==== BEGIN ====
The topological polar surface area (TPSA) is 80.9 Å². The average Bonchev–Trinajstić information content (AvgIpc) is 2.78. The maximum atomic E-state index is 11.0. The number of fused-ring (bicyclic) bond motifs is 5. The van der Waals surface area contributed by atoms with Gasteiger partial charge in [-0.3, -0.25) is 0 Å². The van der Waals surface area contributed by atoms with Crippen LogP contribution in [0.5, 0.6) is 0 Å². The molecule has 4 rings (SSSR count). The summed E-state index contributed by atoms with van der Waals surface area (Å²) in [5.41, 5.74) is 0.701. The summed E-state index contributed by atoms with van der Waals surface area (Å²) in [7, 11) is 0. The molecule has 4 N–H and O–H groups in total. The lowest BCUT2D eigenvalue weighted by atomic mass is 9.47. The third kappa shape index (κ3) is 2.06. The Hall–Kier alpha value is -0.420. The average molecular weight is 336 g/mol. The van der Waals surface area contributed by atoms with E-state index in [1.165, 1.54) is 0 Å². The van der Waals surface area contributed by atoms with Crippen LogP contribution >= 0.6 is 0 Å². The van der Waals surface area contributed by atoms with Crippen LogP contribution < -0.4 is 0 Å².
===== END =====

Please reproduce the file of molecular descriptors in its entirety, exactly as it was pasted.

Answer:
The topological polar surface area (TPSA) is 80.9 Å². The average Bonchev–Trinajstić information content (AvgIpc) is 2.78. The maximum atomic E-state index is 11.0. The number of fused-ring (bicyclic) bond motifs is 5. The van der Waals surface area contributed by atoms with Gasteiger partial charge in [-0.3, -0.25) is 0 Å². The van der Waals surface area contributed by atoms with Crippen LogP contribution in [0.5, 0.6) is 0 Å². The molecule has 4 rings (SSSR count). The summed E-state index contributed by atoms with van der Waals surface area (Å²) in [5.41, 5.74) is 0.701. The summed E-state index contributed by atoms with van der Waals surface area (Å²) in [7, 11) is 0. The molecule has 4 N–H and O–H groups in total. The lowest BCUT2D eigenvalue weighted by atomic mass is 9.47. The third kappa shape index (κ3) is 2.06. The Hall–Kier alpha value is -0.420. The average molecular weight is 336 g/mol. The van der Waals surface area contributed by atoms with E-state index in [1.165, 1.54) is 0 Å². The van der Waals surface area contributed by atoms with Crippen LogP contribution >= 0.6 is 0 Å². The van der Waals surface area contributed by atoms with Crippen LogP contribution < -0.4 is 0 Å².